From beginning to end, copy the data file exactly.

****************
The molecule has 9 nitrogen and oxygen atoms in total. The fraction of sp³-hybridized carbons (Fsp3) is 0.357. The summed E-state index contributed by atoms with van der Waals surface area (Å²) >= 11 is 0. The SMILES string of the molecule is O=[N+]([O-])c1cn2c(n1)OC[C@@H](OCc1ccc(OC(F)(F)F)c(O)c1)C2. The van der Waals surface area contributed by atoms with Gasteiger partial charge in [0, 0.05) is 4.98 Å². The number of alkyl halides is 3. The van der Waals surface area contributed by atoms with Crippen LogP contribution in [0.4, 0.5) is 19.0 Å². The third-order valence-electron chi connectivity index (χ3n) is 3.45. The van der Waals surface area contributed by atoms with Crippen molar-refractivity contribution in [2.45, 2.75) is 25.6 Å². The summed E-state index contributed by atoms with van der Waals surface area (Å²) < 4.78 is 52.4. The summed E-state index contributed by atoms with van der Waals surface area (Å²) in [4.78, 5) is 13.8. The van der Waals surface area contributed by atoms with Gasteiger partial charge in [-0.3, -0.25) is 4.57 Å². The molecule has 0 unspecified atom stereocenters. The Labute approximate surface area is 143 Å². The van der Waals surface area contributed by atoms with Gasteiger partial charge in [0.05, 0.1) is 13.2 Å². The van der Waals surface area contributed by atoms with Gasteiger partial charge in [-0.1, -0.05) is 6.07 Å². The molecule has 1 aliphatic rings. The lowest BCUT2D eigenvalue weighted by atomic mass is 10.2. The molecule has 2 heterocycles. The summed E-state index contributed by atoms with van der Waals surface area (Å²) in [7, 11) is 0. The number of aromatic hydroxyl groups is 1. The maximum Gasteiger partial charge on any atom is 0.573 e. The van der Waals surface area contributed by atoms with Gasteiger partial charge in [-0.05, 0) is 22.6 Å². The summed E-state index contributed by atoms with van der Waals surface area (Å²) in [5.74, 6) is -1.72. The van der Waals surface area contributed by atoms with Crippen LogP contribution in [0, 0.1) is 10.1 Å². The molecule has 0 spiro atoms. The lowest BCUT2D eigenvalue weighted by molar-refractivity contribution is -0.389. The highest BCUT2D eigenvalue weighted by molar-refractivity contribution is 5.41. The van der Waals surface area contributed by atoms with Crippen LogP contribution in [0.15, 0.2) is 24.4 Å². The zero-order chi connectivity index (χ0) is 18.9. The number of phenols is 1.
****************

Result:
The molecule has 9 nitrogen and oxygen atoms in total. The fraction of sp³-hybridized carbons (Fsp3) is 0.357. The summed E-state index contributed by atoms with van der Waals surface area (Å²) >= 11 is 0. The SMILES string of the molecule is O=[N+]([O-])c1cn2c(n1)OC[C@@H](OCc1ccc(OC(F)(F)F)c(O)c1)C2. The van der Waals surface area contributed by atoms with Gasteiger partial charge in [0, 0.05) is 4.98 Å². The number of alkyl halides is 3. The van der Waals surface area contributed by atoms with Crippen LogP contribution in [0.4, 0.5) is 19.0 Å². The third-order valence-electron chi connectivity index (χ3n) is 3.45. The van der Waals surface area contributed by atoms with Crippen molar-refractivity contribution in [2.45, 2.75) is 25.6 Å². The summed E-state index contributed by atoms with van der Waals surface area (Å²) < 4.78 is 52.4. The summed E-state index contributed by atoms with van der Waals surface area (Å²) in [4.78, 5) is 13.8. The van der Waals surface area contributed by atoms with Gasteiger partial charge in [-0.3, -0.25) is 4.57 Å². The molecule has 0 unspecified atom stereocenters. The Labute approximate surface area is 143 Å². The van der Waals surface area contributed by atoms with Gasteiger partial charge in [0.05, 0.1) is 13.2 Å². The van der Waals surface area contributed by atoms with Gasteiger partial charge in [-0.1, -0.05) is 6.07 Å². The molecule has 1 aliphatic rings. The lowest BCUT2D eigenvalue weighted by atomic mass is 10.2. The molecule has 2 heterocycles. The summed E-state index contributed by atoms with van der Waals surface area (Å²) in [7, 11) is 0. The number of aromatic hydroxyl groups is 1. The maximum Gasteiger partial charge on any atom is 0.573 e. The van der Waals surface area contributed by atoms with Gasteiger partial charge in [-0.05, 0) is 22.6 Å². The summed E-state index contributed by atoms with van der Waals surface area (Å²) in [5.74, 6) is -1.72. The van der Waals surface area contributed by atoms with Crippen LogP contribution in [0, 0.1) is 10.1 Å². The molecule has 0 spiro atoms. The lowest BCUT2D eigenvalue weighted by molar-refractivity contribution is -0.389. The highest BCUT2D eigenvalue weighted by molar-refractivity contribution is 5.41. The van der Waals surface area contributed by atoms with Crippen LogP contribution in [0.15, 0.2) is 24.4 Å². The zero-order chi connectivity index (χ0) is 18.9. The number of phenols is 1.